But Some Are More Free Than Others
Sardar and Davies put America in the dock
By Toh Hsien Min
Why Do People Hate America?
Recently I went for a reservist briefing. This is when a couple of hundred disgruntled Singaporean men are gathered together to be told what they could expect in their upcoming period of slavery – uh, ‘training’. It’s usually conducted by someone fairly senior, who’s among other things paid to command respect, but who in practice inspires something between ironic indifference and raw disdain. At the briefing I attended, I spent half the time trying to interpret what the colonel was trying to say (example: if he wanted to say “rifle”, it’d sound like “lifer”, which could be serendipitously apt under the circumstances). Not surprisingly, it was a very trying time. But when he wanted to let us know what the available avenues for feedback (i.e. complaints) were, it just took the blackforest: he not only said but also put in his powerpoint presentation “Revenues for Feedback”. I think I can be forgiven for muttering to myself, “Well, you’re probably making a lot of profit then.”
If that’s the general case, then the United States of America is making enough profit to pull themselves out of their slump and into a new long boom, and if it were a corporation, anti-trust commissions would be hovering. There is a huge threat to the peace and stability of the world, a rogue nation whose policies impinge on the security and jeopardise the survival of all other countries, and that country is not Iraq or Sudan or North Korea, but the USA itself. Such is the picture painted by Ziauddin Sardar and Merryl Wyn Davies in their book-long examination of the question of why people hate America. Sardar and Davies are careful to frame their examination accurately, immediately claiming that it is “not a book about 9-11”, because that would tend to prompt a “resort to the very agenda that constructs the problem”, instead calling on the consequences of “interaction in a world in which gross disparities of power, wealth, freedom and opportunity must be factored into each and every situation”. In other words, the issue is fundamentally a structural problem.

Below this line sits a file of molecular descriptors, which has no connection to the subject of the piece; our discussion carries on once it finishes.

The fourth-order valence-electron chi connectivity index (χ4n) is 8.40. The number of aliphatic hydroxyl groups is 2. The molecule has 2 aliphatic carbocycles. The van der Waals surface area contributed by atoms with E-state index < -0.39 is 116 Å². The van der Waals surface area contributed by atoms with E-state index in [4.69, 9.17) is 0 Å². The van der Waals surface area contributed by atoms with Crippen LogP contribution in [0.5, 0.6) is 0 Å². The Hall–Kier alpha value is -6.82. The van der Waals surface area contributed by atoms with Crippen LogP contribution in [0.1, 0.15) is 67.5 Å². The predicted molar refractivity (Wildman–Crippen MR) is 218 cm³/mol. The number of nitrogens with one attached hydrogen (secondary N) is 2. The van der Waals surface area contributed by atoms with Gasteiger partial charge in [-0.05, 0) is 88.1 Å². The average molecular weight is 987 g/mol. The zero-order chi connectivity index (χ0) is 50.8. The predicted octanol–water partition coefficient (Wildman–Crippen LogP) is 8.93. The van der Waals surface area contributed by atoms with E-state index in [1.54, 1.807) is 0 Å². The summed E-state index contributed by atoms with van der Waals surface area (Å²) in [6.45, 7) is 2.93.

This awareness of structure is sometimes to be found within the construction of Sardar’s and Davies’s argument. Fairly early on, in the process of making the obvious point that none of the civilisations under discussion is monolithic, in a preliminary sketch of “knowledgeable ignorance” or the learning of other histories through the prism of one’s own, they hint at the bringing of the edge into the momentum of the centre, not only for the object of such knowledgeable ignorance, but also in the subject through its responses. This is fleshed out much later on in a more detailed study of knowledgeable ignorance, where they demonstrate the circularity of thought and how the residues of thought and imperialism endure till today. There are elegant mappings of how America comes to delude itself about its innocence and moral standing. Yet, the book just as often struggles under its own structures. For example, the almost post-structuralist dissection of each of the terms in their question succumbs to chasing its own tail, managing to conclude – wrongly, I feel – a premise on ‘people’ as being qualified by hatred. When in the final chapter the authors summarise the reasons for hating America as existential, cosmological, ontological and definitive, the rationalisations they make to have their essential arguments fit this over-elegant structure erode the credibility of their conclusion. The frequent use of pop culture – three chapters are structured through analyses of the television series The West Wing and Alias and the movie Shane respectively, while another introduces the greasy metaphor of the hamburger – while a very clever way of ironically reinforcing the point of the cultural imperialism of America, not only gets in the way, one suspects, of their forceful points but also makes for annoying reading. Beneath all that salient structuring, one often feels mired in information.